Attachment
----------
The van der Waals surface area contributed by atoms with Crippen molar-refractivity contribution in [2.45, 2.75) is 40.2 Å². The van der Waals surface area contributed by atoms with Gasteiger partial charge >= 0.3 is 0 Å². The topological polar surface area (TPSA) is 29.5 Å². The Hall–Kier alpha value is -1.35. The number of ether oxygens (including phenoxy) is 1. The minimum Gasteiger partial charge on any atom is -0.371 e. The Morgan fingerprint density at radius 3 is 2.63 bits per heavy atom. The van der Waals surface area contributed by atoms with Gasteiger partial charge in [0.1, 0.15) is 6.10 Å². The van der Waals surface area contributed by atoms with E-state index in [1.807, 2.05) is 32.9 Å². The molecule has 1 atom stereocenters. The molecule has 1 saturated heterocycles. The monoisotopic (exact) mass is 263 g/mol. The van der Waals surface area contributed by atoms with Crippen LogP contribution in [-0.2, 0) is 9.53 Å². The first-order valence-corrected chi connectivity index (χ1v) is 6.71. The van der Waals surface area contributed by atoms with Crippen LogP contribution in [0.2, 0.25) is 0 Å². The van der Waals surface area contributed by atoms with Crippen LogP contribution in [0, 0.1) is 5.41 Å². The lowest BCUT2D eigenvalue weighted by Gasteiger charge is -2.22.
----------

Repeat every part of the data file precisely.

The van der Waals surface area contributed by atoms with Crippen molar-refractivity contribution in [2.45, 2.75) is 40.2 Å². The van der Waals surface area contributed by atoms with Gasteiger partial charge >= 0.3 is 0 Å². The topological polar surface area (TPSA) is 29.5 Å². The Hall–Kier alpha value is -1.35. The number of ether oxygens (including phenoxy) is 1. The minimum Gasteiger partial charge on any atom is -0.371 e. The Morgan fingerprint density at radius 3 is 2.63 bits per heavy atom. The van der Waals surface area contributed by atoms with Gasteiger partial charge in [0.1, 0.15) is 6.10 Å². The van der Waals surface area contributed by atoms with E-state index in [1.807, 2.05) is 32.9 Å². The molecule has 1 atom stereocenters. The molecule has 1 saturated heterocycles. The monoisotopic (exact) mass is 263 g/mol. The van der Waals surface area contributed by atoms with Crippen LogP contribution in [-0.2, 0) is 9.53 Å². The first-order valence-corrected chi connectivity index (χ1v) is 6.71. The van der Waals surface area contributed by atoms with Crippen LogP contribution in [0.2, 0.25) is 0 Å². The van der Waals surface area contributed by atoms with Crippen LogP contribution in [0, 0.1) is 5.41 Å². The lowest BCUT2D eigenvalue weighted by Gasteiger charge is -2.22.